While winning two of its first three games and creating some buzz about a turnaround after years of futility, Navy had done so many things right. Then came Saturday's 48-27 loss at Rutgers, where the Midshipmen brought back a host of bad memories befitting a program aiming for only its third winning season since 1982. Navy (2-2) entered the contest leading the NCAA in turnover margin, then committed a season-high three miscues, each of them a lost fumble. Its defense came into New Jersey ranked eighth in the nation in average points allowed, and against a bigger, faster Rutgers offense, missed too many tackles, yielded too many long running plays and stopped the Scarlet Knights only three times on 13 third-down attempts.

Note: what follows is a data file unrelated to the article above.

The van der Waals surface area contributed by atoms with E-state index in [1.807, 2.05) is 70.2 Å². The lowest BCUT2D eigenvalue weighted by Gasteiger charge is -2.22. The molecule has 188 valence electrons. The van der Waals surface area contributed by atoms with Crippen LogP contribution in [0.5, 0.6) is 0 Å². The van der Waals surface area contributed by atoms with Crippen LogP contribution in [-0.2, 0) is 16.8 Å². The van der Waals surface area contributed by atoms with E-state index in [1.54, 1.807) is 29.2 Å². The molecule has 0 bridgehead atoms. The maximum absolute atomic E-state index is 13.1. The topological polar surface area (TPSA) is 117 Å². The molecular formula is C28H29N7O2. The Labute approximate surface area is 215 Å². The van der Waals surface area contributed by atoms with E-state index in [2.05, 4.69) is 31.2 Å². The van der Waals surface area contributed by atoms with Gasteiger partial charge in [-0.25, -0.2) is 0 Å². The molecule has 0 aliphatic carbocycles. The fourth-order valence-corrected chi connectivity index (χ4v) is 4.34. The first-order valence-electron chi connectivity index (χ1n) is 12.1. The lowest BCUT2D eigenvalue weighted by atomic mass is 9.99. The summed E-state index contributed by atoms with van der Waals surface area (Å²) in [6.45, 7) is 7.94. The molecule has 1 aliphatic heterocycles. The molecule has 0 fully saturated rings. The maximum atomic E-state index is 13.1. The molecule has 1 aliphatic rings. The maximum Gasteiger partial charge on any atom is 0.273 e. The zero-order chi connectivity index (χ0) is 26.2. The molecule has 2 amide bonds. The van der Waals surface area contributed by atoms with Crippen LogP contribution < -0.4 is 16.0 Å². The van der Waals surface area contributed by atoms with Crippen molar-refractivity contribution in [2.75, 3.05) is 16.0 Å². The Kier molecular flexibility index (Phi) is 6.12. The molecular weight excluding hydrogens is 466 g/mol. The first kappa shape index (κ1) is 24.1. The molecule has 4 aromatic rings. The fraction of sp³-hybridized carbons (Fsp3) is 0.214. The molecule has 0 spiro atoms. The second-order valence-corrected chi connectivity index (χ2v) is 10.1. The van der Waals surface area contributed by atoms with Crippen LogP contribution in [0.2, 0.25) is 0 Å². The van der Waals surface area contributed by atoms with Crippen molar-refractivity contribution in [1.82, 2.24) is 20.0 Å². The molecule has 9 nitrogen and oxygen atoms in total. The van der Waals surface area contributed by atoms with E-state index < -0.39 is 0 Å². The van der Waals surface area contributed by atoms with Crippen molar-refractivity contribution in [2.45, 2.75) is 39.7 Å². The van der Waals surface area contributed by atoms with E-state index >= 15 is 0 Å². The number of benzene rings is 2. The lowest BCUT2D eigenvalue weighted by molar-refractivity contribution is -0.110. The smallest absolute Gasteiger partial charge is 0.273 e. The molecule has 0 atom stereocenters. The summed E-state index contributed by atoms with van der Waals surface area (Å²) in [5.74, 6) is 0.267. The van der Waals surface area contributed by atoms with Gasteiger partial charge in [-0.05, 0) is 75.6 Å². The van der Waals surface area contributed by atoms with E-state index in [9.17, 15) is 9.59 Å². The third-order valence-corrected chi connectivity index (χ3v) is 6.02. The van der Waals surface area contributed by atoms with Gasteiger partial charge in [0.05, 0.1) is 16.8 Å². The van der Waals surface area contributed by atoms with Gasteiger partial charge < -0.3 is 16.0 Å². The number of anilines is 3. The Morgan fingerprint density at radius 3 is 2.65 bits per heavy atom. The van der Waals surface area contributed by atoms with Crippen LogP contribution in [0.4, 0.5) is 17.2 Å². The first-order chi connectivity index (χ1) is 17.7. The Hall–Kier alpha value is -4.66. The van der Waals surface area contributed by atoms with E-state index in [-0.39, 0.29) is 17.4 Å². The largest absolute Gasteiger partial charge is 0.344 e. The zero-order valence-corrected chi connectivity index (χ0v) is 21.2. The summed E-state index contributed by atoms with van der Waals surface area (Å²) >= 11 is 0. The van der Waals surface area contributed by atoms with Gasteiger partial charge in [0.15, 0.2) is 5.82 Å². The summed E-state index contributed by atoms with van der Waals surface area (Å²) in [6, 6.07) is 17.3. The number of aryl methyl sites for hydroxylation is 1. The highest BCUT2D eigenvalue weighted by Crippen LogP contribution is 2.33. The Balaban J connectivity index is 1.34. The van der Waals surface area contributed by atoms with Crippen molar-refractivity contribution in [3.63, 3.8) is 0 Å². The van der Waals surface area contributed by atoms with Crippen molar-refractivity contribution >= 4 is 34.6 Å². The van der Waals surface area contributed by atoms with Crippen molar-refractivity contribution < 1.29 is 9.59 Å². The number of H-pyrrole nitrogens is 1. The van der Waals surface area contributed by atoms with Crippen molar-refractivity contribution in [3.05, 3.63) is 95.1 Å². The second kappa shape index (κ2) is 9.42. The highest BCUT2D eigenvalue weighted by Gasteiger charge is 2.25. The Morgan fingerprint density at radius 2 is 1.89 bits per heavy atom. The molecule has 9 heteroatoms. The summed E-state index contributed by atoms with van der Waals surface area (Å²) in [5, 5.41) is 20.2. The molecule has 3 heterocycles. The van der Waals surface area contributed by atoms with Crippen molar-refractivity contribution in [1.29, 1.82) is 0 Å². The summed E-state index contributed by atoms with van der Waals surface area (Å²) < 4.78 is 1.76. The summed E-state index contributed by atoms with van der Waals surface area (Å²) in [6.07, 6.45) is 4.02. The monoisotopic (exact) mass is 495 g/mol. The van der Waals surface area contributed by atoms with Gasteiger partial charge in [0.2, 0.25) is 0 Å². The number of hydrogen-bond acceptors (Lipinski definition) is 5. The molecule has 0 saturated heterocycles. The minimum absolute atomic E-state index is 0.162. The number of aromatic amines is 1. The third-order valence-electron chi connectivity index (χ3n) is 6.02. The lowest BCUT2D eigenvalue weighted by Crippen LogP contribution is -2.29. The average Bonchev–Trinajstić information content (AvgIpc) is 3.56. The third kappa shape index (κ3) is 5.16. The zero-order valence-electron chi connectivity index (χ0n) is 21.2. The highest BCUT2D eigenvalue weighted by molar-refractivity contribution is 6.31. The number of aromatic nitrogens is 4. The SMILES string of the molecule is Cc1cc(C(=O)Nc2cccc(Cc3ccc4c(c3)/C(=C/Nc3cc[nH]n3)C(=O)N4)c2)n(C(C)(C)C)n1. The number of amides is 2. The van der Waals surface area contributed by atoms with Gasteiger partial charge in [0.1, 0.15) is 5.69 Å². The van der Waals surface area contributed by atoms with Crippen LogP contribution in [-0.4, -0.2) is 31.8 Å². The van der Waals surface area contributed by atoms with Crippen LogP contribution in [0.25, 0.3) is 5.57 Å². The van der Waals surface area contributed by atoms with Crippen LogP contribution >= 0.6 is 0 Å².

FEATURES
By Michael Sragow and Michael Sragow,SUN MOVIE CRITIC | January 17, 2003
The one daring joke in the action comedy National Security comes near the beginning. A black man, Martin Lawrence, gets a white cop, Steve Zahn, tossed into prison when a videocam captures the officer clubbing him without mercy. But the audience knows that the tape lies: Zahn was trying to beat away a bumblebee because Lawrence is allergic to the insect. This gleefully unfair reversal gets viewers hoping for the freewheeling racial vaudeville of an Undercover Brother. What ensues, unfortunately, is yet another odd-couple car-chase movie in which the cocky, gabby African-American and the righteous, taciturn Caucasian trade punches and bond before they bag the bad guys.